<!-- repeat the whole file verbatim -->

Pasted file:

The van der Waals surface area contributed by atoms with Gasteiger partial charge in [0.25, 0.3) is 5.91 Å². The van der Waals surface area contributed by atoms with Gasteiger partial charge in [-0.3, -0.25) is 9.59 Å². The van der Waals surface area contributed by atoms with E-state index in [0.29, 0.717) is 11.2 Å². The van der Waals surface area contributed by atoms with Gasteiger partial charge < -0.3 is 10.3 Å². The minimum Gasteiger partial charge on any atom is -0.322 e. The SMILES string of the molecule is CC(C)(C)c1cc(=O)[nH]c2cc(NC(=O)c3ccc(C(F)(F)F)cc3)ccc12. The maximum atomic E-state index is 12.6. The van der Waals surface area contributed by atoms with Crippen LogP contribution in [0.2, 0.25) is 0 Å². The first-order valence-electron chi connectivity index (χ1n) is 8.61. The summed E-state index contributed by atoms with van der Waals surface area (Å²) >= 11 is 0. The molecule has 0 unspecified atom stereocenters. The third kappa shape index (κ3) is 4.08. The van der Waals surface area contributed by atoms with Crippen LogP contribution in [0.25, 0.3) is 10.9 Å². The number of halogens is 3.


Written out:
The van der Waals surface area contributed by atoms with Gasteiger partial charge in [0.25, 0.3) is 5.91 Å². The van der Waals surface area contributed by atoms with Gasteiger partial charge in [-0.3, -0.25) is 9.59 Å². The van der Waals surface area contributed by atoms with E-state index in [0.29, 0.717) is 11.2 Å². The van der Waals surface area contributed by atoms with Gasteiger partial charge < -0.3 is 10.3 Å². The minimum Gasteiger partial charge on any atom is -0.322 e. The SMILES string of the molecule is CC(C)(C)c1cc(=O)[nH]c2cc(NC(=O)c3ccc(C(F)(F)F)cc3)ccc12. The maximum atomic E-state index is 12.6. The van der Waals surface area contributed by atoms with Crippen LogP contribution in [0.2, 0.25) is 0 Å². The first-order valence-electron chi connectivity index (χ1n) is 8.61. The summed E-state index contributed by atoms with van der Waals surface area (Å²) >= 11 is 0. The molecule has 0 unspecified atom stereocenters. The third kappa shape index (κ3) is 4.08. The van der Waals surface area contributed by atoms with Crippen LogP contribution in [0.25, 0.3) is 10.9 Å². The number of halogens is 3.